Unteachable kids Part 4: Planning the reading

piles-of-books-in-a-private-college-library_www-luxurywallpapers-net_-960x540In response to my last post, Lady Magpie wrote

I’d be curious about how the readings would work – how much choice there would be, how I’d be introduced to different reading options, how the readings would be “paced”, and what incentives would be in place to keep me reading (i.e. how the readings would be used in the course. I hate when readings are either completely ignored OR completely rehashed in the lectures, making me feel like reading them was a waste of time in either case).

I’ve been playing with this for the past hour or so. I want there to be some compulsory readings, to give us some common language and specific ideas to discuss, but also lots of choice so that the students are able to explore the Central Provocation and their thoughts about their chosen subject X in ways that make sense to them. I know how flat I feel as a student when someone tells me to explore an interesting idea but then tell me I must follow a pre-determined path. It doesn’t feel like an exploration at all;  just a dutiful trudging down a known and over-used path.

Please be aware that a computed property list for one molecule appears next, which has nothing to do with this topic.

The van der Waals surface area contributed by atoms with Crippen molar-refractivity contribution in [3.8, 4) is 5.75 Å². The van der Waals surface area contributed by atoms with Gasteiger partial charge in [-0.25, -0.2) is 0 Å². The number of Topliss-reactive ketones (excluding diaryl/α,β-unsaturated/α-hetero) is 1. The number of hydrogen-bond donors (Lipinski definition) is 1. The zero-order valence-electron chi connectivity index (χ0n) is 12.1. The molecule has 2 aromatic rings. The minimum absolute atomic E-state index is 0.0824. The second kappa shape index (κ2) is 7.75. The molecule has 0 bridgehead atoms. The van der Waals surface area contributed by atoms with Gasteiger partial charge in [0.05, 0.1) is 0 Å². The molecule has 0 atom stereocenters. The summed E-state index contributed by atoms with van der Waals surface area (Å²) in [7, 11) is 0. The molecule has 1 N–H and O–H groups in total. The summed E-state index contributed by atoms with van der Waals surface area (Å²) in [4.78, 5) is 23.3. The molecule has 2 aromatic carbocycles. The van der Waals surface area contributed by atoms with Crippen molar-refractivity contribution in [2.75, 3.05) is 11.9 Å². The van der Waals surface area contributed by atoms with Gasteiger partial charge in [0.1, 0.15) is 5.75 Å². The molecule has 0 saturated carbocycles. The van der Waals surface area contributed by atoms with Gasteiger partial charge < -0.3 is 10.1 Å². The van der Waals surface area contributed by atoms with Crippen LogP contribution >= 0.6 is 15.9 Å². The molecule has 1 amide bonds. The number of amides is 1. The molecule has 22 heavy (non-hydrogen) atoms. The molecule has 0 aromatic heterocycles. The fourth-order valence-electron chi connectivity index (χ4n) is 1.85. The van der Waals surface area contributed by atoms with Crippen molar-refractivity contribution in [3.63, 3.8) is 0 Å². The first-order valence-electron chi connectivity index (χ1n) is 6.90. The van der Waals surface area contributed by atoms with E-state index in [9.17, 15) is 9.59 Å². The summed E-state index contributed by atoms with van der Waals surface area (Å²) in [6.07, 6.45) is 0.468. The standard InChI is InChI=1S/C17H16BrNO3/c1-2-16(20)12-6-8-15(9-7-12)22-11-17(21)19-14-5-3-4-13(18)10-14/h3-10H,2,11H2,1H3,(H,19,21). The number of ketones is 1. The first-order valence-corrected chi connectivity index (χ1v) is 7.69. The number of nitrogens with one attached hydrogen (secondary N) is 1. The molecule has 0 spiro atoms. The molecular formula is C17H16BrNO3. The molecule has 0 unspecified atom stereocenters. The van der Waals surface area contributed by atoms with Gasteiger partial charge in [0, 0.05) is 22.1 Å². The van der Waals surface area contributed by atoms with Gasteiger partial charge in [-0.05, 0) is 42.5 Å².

Deciding on the compulsory readings  is something of a challenge though. The students will be asked to buy a number of textbooks for their whole M.Teach course, and given that they will have forked out lots of dollars for these textbooks, I feel obliged to use them. This is a problem for a unit constructed along the lines I’ve outlined, because the tone in the both of the textbooks is of the research-informed expert telling us how things are. I know I’m in the minority here, but I’m not a big fan of this tone. The tone is meant to instil confidence in the reader (‘Wow, here is some evidenced-based scholarship that is giving me grounded advice on what works in teaching?’). It doesn’t have that effect on me. These textbooks (and one of them in particular) present the (often sound) ideas as unquestionable truths, shutting down inquiry rather than opening it up. For example, at the beginning of a chapter on the learning styles, the authors say that ‘there is not any recognised evidence suggesting that knowing or diagnosing learning styles will help you to teach your students any better’. They dismiss the idea rather than invite us to think about it critically.